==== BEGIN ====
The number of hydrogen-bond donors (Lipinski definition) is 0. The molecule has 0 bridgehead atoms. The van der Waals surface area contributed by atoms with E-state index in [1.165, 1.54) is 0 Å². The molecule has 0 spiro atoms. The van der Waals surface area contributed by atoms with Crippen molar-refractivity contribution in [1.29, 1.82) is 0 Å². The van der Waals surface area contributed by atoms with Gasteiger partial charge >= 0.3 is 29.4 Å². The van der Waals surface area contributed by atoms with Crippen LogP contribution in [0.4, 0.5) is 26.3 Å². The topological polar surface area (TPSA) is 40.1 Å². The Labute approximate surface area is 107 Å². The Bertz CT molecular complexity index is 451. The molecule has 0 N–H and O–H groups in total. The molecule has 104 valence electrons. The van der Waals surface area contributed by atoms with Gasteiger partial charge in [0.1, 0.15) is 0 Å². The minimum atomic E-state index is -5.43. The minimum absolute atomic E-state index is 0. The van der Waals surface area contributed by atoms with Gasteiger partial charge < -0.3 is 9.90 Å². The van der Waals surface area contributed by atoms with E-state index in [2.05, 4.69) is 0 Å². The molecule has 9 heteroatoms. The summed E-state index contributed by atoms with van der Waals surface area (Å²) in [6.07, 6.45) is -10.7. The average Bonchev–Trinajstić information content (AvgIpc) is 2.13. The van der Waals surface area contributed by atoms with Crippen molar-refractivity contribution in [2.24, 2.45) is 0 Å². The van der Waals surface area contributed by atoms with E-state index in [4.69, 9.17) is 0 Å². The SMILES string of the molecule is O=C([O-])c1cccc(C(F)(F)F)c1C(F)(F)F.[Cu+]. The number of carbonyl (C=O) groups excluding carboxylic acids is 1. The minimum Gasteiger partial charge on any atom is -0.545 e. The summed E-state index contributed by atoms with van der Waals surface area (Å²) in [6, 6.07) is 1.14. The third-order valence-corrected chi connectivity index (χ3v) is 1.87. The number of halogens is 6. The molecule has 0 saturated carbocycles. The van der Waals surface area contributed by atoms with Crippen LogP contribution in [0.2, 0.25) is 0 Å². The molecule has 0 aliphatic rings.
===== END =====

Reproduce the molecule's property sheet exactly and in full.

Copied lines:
The number of hydrogen-bond donors (Lipinski definition) is 0. The molecule has 0 bridgehead atoms. The van der Waals surface area contributed by atoms with E-state index in [1.165, 1.54) is 0 Å². The molecule has 0 spiro atoms. The van der Waals surface area contributed by atoms with Crippen molar-refractivity contribution in [1.29, 1.82) is 0 Å². The van der Waals surface area contributed by atoms with Gasteiger partial charge >= 0.3 is 29.4 Å². The van der Waals surface area contributed by atoms with Crippen LogP contribution in [0.4, 0.5) is 26.3 Å². The topological polar surface area (TPSA) is 40.1 Å². The Labute approximate surface area is 107 Å². The Bertz CT molecular complexity index is 451. The molecule has 0 N–H and O–H groups in total. The molecule has 104 valence electrons. The van der Waals surface area contributed by atoms with Gasteiger partial charge in [0.1, 0.15) is 0 Å². The minimum atomic E-state index is -5.43. The minimum absolute atomic E-state index is 0. The van der Waals surface area contributed by atoms with Gasteiger partial charge < -0.3 is 9.90 Å². The van der Waals surface area contributed by atoms with E-state index in [2.05, 4.69) is 0 Å². The molecule has 9 heteroatoms. The summed E-state index contributed by atoms with van der Waals surface area (Å²) in [6.07, 6.45) is -10.7. The average Bonchev–Trinajstić information content (AvgIpc) is 2.13. The van der Waals surface area contributed by atoms with Crippen molar-refractivity contribution in [2.24, 2.45) is 0 Å². The van der Waals surface area contributed by atoms with E-state index in [4.69, 9.17) is 0 Å². The SMILES string of the molecule is O=C([O-])c1cccc(C(F)(F)F)c1C(F)(F)F.[Cu+]. The number of carbonyl (C=O) groups excluding carboxylic acids is 1. The minimum Gasteiger partial charge on any atom is -0.545 e. The summed E-state index contributed by atoms with van der Waals surface area (Å²) in [6, 6.07) is 1.14. The third-order valence-corrected chi connectivity index (χ3v) is 1.87. The number of halogens is 6. The molecule has 0 saturated carbocycles. The van der Waals surface area contributed by atoms with Crippen LogP contribution in [0.2, 0.25) is 0 Å². The molecule has 0 aliphatic rings.